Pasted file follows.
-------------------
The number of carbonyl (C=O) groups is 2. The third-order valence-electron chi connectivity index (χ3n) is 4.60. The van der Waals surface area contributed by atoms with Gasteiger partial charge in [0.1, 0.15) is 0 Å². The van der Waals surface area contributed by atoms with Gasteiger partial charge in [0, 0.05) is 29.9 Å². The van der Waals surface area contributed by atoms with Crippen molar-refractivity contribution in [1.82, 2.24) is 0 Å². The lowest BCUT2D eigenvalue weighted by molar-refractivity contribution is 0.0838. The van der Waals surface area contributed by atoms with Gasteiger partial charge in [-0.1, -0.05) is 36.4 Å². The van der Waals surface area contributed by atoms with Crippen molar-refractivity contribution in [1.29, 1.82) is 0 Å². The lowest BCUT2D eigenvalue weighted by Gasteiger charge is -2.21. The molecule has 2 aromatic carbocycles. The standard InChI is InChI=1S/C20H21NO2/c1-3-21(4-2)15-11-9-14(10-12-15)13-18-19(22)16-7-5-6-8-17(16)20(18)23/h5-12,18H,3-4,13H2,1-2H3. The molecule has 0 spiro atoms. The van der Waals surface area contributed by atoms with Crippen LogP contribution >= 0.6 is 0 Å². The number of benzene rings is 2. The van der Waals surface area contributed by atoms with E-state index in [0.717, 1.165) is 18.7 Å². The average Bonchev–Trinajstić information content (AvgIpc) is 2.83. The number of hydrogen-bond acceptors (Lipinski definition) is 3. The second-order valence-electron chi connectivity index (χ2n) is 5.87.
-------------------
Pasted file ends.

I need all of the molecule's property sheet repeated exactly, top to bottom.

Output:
The number of carbonyl (C=O) groups is 2. The third-order valence-electron chi connectivity index (χ3n) is 4.60. The van der Waals surface area contributed by atoms with Gasteiger partial charge in [0.1, 0.15) is 0 Å². The van der Waals surface area contributed by atoms with Gasteiger partial charge in [0, 0.05) is 29.9 Å². The van der Waals surface area contributed by atoms with Crippen molar-refractivity contribution in [1.82, 2.24) is 0 Å². The lowest BCUT2D eigenvalue weighted by molar-refractivity contribution is 0.0838. The van der Waals surface area contributed by atoms with Gasteiger partial charge in [-0.1, -0.05) is 36.4 Å². The van der Waals surface area contributed by atoms with Crippen molar-refractivity contribution in [1.29, 1.82) is 0 Å². The lowest BCUT2D eigenvalue weighted by Gasteiger charge is -2.21. The molecule has 2 aromatic carbocycles. The standard InChI is InChI=1S/C20H21NO2/c1-3-21(4-2)15-11-9-14(10-12-15)13-18-19(22)16-7-5-6-8-17(16)20(18)23/h5-12,18H,3-4,13H2,1-2H3. The molecule has 0 spiro atoms. The van der Waals surface area contributed by atoms with Crippen LogP contribution >= 0.6 is 0 Å². The number of benzene rings is 2. The van der Waals surface area contributed by atoms with E-state index in [0.717, 1.165) is 18.7 Å². The average Bonchev–Trinajstić information content (AvgIpc) is 2.83. The number of hydrogen-bond acceptors (Lipinski definition) is 3. The second-order valence-electron chi connectivity index (χ2n) is 5.87.